The mobile revolution's hidden cost

As mobile phone sales pass the 3 billion mark, is it time to survey the full reality of the technology's environmental impact?

Late last year, the mobile phone industry passed a remarkable milestone, one that not so many years ago it didn't even expect to reach. Media sites and blogs around the world buzzed as the news was announced with equal measures of excitement, amazement and, in some cases, guarded jealousy. We'll never know who it was, or where it was, but on that day someone, somewhere bought a mobile phone and tipped global sales past the three billion mark. "More than half the world's population now own a phone" was a typical headline.

Of course, this isn't strictly true. For a start, we don't know exactly how many people live on our crowded little planet, and increasing numbers of people own more than one phone. But, nevertheless, it was a remarkable achievement for an industry still so relatively young and one that never really expected the kind of boom we're experiencing today. Adoption of these devices, which were originally the exclusive playthings of business people and the better-off, has indeed been breathtaking. To give you some idea, in the time it's taken you to read this paragraph, another 3,000 or 4,000 phones will have been sold. Nokia alone is reported to sell in the region of 17 phones per second.

When numbers become so large, the reality behind them becomes increasingly difficult to comprehend. For me, global mobile sales passed that point a long time before this recent milestone was reached, and trying to picture what anything like 3 billion of the things might look like is mission impossible. There is little doubt that mobile phones are proving incredibly empowering, and I spend a lot of my time studying their impact in the developing world. We're familiar with the stories on how mobiles will solve that "inconvenient little problem" more commonly known as the digital divide. Mobile technology has indeed revolutionised many aspects of life in the developing world, where the number of mobile connections almost universally overtook the number of fixed lines in the blink of an eye (which is why they're regularly referred to as a "leapfrogging technology"). If further evidence were needed, increasing bodies of research are pointing to mobile penetration as having a strong positive impact on GDP, and for many people, their first telephone call will be on a mobile.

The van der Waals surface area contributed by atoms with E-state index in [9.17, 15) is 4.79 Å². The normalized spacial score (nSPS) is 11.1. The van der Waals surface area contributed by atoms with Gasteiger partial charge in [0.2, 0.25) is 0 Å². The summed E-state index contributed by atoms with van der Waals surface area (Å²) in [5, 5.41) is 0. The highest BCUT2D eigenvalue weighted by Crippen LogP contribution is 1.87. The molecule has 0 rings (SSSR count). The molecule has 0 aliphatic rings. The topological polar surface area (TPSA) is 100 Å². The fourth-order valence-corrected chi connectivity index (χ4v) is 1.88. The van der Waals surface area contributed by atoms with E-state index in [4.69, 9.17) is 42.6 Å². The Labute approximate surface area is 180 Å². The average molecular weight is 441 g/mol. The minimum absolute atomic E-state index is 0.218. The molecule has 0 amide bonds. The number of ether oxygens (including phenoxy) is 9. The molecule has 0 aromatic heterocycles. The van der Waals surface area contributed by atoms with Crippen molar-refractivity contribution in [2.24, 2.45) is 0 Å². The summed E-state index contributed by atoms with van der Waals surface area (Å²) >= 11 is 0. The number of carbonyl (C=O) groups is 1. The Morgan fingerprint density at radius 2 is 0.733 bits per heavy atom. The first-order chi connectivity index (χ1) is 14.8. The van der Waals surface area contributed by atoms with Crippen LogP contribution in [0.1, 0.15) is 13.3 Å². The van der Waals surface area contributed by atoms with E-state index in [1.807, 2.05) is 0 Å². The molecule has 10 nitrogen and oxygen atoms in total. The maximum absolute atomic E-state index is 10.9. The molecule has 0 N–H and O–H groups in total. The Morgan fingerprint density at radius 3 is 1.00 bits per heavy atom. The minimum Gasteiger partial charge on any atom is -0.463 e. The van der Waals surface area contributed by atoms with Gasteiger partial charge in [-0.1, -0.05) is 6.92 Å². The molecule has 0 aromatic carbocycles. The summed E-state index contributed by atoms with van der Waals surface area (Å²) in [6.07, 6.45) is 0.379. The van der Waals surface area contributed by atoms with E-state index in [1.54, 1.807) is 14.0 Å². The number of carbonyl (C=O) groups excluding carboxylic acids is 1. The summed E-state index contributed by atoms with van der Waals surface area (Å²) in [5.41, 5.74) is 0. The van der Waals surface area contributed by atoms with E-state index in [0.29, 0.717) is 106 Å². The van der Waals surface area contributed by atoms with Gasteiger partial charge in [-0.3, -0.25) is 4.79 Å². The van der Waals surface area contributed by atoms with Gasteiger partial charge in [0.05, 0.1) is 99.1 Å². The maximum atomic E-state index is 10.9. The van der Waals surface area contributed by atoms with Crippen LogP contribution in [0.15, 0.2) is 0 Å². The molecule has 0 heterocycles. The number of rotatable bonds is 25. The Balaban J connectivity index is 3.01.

Despite the many incredible things happening around the world, one thing that continues to trouble me is the environmental impact of the number of mobile phones being manufactured, consumed and, in some cases, dumped.

Let's face it: 3 billion phones represent a lot of plastic. Fortunately, recycling plans have become increasingly popular in recent years, with the nonprofit sector leading the way with a wide range of initiatives, and companies such as Fonebak making a tidy profit cleaning up after everyone's left the party.

Last year, in "Running the Numbers: An American Self-Portrait," Chris Jordan set out to examine modern American culture through what he described as the "austere lens of statistics." One of his most striking images shows just short of half-a-million mobile phones in a not-so-little pile. The picture alone is staggering, but the fact that this represents the number of mobiles ditched daily in the US is even more so.

If not handled sensibly, mobile phones have the potential to deliver negative environmental impacts -- and in some cases social ones -- almost all the way along their supply chain. The raw material alone needed to produce 3 billion phones is far from insignificant. Essential ingredients such as coltan, which can be mined by hand and is in plentiful supply in places like the Democratic Republic of Congo, has been blamed for helping fuel the civil war, increasing child labor rates, fostering illegal encroachment into national parks and the deaths of endangered gorillas. Once you have the ingredients, there is the shear amount of energy required in the manufacturing process and concerns about the working conditions in the factories. And, at the end of all that, there is the carbon emitted in shipping the finished products, usually by air.

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Ken Banks

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